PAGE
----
As we lead up to NRF 2015, this week Supply Chain Nation turns its focus to trends impacting digital retail. Follow along each day this week as we explore a new topic related to retailing in the digital age.
Buy online and return in the store
Buy online from a kiosk within the store
Buy in-store and have it fulfilled by the ecommerce DC
Buy online and have the store fulfill the order
Who gets the credit for the sale in these situations, and who takes the hit for the return?
An increasing number of stores are excepting online returns, and if you don’t, you should. It is an expectation of your customers. Customers do not think in channels. It is all the same to them. If you try to tell them differently, or try to act like they are different, they will be offended, and the trust in your brand will experience a little erosion.
Online return in the store is a service that benefits both the customer and the retailer. The customer saves return shipping costs and hassle, and the retailer has a shot at another sale.
Have you noticed the slight tone of disgust in the sales associate that has to process that online return? Is it taking away from her ability to score the next sale and reach her goal for the day? Will the return count against her and against the store? If you are separating your brick-and-mortar financials from your ecommerce business, these can become contentious conversations and can cause unnecessary and unhealthy angst among your people.
Are you unconsciously pitting your business units against each other? When you are all in the game, playing for the same team, looking for the same win, does this make sense?
The solution to this dilemma is found back in the planning stage. Sales, turns, markdowns, and margin goals should be shared across the company. Inventory should be shared across the enterprise. It is not mine, it is not yours –it is ours, and it is our collective responsibility to get it out of the warehouse and out of the store into the hands of our customers as quickly and profitably as we can.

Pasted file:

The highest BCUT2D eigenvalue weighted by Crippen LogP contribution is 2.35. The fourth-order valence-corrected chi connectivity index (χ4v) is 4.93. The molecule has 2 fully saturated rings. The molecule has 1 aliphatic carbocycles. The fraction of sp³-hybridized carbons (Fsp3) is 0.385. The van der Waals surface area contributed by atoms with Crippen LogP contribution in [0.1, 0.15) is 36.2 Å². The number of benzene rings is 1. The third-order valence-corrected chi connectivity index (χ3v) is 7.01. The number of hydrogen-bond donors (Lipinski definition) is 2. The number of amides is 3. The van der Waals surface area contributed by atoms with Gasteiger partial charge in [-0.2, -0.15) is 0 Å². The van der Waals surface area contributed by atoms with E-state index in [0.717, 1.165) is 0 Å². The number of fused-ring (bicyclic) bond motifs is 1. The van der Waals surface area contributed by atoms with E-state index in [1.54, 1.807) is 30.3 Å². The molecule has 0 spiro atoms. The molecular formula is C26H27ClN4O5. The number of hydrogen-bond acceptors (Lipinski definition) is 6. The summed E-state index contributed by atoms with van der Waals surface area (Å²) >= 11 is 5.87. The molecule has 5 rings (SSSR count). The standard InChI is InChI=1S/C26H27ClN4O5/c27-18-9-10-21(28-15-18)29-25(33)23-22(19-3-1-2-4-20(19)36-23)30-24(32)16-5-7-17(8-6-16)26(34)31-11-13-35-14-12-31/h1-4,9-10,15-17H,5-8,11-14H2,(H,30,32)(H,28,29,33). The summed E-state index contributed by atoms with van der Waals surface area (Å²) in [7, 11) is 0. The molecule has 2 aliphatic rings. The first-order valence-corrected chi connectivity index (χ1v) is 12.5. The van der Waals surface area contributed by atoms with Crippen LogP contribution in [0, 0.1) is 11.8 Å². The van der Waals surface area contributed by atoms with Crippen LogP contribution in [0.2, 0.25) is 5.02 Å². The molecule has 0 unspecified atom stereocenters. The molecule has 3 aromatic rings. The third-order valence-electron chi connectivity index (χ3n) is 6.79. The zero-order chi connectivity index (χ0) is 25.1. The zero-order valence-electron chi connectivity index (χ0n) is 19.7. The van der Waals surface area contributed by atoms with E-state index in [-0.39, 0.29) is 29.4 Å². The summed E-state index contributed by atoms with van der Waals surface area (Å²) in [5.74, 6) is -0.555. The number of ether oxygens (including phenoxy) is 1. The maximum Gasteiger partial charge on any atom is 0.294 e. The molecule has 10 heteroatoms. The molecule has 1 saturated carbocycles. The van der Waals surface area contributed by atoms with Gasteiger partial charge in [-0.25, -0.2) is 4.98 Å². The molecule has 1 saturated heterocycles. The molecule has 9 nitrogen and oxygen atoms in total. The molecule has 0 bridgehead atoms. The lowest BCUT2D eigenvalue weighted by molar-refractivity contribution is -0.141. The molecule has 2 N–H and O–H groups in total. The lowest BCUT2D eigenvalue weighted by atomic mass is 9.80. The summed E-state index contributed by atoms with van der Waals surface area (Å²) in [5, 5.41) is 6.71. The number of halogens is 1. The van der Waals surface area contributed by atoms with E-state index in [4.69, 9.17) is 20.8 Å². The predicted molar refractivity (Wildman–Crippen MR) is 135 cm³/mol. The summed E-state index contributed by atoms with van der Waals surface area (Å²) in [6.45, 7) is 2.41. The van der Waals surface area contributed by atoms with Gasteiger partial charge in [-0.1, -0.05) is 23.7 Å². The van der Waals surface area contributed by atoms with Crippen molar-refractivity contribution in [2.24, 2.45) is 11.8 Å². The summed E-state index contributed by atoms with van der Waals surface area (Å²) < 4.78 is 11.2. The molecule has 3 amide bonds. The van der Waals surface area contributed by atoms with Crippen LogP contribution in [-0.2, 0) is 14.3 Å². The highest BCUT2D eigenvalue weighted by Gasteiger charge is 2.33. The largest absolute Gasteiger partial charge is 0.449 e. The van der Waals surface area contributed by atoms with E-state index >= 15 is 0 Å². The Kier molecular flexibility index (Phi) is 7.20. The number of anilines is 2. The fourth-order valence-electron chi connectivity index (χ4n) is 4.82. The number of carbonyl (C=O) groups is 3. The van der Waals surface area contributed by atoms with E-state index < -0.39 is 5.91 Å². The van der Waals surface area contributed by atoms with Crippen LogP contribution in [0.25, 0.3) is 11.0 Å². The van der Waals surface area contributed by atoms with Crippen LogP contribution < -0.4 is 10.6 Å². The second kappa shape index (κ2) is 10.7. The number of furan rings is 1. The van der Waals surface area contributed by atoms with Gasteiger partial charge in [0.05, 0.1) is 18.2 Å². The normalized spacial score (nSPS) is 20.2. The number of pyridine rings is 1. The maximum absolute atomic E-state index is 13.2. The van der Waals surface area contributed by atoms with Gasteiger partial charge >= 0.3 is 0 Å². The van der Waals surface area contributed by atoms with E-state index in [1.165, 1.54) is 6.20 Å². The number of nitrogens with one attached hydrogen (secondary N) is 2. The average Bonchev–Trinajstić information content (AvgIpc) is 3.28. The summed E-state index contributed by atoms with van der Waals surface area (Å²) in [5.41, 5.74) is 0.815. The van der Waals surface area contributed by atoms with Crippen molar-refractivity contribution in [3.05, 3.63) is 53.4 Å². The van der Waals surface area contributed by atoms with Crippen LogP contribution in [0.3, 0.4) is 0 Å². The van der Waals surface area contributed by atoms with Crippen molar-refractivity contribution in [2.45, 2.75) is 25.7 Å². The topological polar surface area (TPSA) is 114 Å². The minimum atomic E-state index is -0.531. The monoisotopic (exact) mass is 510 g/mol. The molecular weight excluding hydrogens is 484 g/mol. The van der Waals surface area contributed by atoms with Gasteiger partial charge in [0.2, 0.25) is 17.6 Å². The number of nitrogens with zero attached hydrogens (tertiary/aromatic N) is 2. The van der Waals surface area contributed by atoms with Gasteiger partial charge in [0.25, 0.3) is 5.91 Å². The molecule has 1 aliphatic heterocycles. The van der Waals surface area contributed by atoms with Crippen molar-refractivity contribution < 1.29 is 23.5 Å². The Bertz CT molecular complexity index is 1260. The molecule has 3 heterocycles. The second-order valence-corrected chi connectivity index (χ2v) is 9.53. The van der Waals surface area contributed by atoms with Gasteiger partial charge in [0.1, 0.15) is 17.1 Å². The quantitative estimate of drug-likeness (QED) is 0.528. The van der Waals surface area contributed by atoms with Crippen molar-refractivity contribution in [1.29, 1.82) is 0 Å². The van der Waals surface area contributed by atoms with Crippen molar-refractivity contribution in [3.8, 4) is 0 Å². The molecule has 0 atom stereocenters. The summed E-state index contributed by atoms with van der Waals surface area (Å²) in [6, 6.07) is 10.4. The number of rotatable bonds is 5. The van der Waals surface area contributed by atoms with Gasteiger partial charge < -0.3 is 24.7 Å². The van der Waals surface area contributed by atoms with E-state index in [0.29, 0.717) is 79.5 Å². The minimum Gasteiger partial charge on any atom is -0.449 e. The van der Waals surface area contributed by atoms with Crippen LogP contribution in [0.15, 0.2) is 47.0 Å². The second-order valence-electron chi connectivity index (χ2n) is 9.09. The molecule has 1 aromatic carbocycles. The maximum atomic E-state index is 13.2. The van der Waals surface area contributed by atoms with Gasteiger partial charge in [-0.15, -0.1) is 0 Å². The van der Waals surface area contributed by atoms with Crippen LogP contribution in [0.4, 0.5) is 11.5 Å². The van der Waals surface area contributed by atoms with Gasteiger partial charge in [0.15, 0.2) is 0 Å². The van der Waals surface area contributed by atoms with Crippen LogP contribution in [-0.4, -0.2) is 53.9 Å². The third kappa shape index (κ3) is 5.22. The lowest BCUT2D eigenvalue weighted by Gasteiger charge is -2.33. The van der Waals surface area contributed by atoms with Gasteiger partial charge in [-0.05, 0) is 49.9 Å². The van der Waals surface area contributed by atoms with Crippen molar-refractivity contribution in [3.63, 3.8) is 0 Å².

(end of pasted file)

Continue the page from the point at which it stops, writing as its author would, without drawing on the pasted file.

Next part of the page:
However, if the situation is not that easy to solve, and your planning metrics are separate and your inventory is separate, and the reporting structure is siloed, the store can still capitalize on the moment by turning the return into a selling opportunity. Train store associates to search for this type of opportunity. If the customer would have returned it straight to the warehouse without the store interaction, the store would not have had the opportunity to turn a return into an exchange, and an exchange into an upsell and an upsell into a loyal returning customer. Look at each touch point with a customer as another opportunity to showcase your expert service and product knowledge.
The entire transaction must be seamless and quick. The customer should not have to wait for you to find the purchase, for you to verify the price, for you to figure out what promotions were applied. Seamless experiences for your customer is what you are after. The most effective transaction is the one where the customer does not even notice the technology that was involved. It just happens.
Exemplary customer service is the ticket to brick-and-mortar success, and that online return just gave your store another opportunity to prove it.
To read other entries in this Digital Retail blog series, click here.